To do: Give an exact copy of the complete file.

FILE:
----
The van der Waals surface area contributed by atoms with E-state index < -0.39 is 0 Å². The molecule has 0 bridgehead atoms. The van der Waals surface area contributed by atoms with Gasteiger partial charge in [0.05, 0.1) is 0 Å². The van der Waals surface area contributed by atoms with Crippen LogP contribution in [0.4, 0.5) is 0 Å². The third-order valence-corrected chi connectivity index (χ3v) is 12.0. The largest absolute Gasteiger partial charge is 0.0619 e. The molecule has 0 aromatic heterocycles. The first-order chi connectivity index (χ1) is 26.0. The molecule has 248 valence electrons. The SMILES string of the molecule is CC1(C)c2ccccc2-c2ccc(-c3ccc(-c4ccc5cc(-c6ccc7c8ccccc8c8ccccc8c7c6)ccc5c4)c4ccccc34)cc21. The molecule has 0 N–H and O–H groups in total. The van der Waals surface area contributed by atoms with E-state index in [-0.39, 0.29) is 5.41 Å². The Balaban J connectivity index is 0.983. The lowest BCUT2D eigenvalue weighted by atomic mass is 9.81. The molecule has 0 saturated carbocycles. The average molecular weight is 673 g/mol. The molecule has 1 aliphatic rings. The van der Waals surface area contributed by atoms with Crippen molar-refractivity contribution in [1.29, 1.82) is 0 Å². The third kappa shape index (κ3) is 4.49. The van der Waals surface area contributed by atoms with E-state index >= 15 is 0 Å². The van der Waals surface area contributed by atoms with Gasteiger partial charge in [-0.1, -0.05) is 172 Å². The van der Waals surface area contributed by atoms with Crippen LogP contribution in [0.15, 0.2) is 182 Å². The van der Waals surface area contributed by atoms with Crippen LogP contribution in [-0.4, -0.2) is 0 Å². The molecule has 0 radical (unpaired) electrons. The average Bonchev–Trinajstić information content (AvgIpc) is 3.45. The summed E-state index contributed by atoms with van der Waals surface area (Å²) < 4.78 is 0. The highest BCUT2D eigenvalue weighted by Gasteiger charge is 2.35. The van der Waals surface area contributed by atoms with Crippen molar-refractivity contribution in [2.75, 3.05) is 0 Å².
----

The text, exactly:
The van der Waals surface area contributed by atoms with E-state index < -0.39 is 0 Å². The molecule has 0 bridgehead atoms. The van der Waals surface area contributed by atoms with Gasteiger partial charge in [0.05, 0.1) is 0 Å². The van der Waals surface area contributed by atoms with Crippen LogP contribution in [0.4, 0.5) is 0 Å². The third-order valence-corrected chi connectivity index (χ3v) is 12.0. The largest absolute Gasteiger partial charge is 0.0619 e. The molecule has 0 aromatic heterocycles. The first-order chi connectivity index (χ1) is 26.0. The molecule has 248 valence electrons. The SMILES string of the molecule is CC1(C)c2ccccc2-c2ccc(-c3ccc(-c4ccc5cc(-c6ccc7c8ccccc8c8ccccc8c7c6)ccc5c4)c4ccccc34)cc21. The molecule has 0 N–H and O–H groups in total. The van der Waals surface area contributed by atoms with E-state index in [-0.39, 0.29) is 5.41 Å². The Balaban J connectivity index is 0.983. The lowest BCUT2D eigenvalue weighted by atomic mass is 9.81. The molecule has 0 saturated carbocycles. The average molecular weight is 673 g/mol. The molecule has 1 aliphatic rings. The van der Waals surface area contributed by atoms with Crippen molar-refractivity contribution in [1.29, 1.82) is 0 Å². The third kappa shape index (κ3) is 4.49. The van der Waals surface area contributed by atoms with E-state index >= 15 is 0 Å². The van der Waals surface area contributed by atoms with Gasteiger partial charge in [-0.1, -0.05) is 172 Å². The van der Waals surface area contributed by atoms with Crippen LogP contribution in [0.15, 0.2) is 182 Å². The van der Waals surface area contributed by atoms with Crippen LogP contribution in [-0.4, -0.2) is 0 Å². The molecule has 0 radical (unpaired) electrons. The average Bonchev–Trinajstić information content (AvgIpc) is 3.45. The summed E-state index contributed by atoms with van der Waals surface area (Å²) < 4.78 is 0. The highest BCUT2D eigenvalue weighted by Gasteiger charge is 2.35. The van der Waals surface area contributed by atoms with Crippen molar-refractivity contribution in [2.75, 3.05) is 0 Å².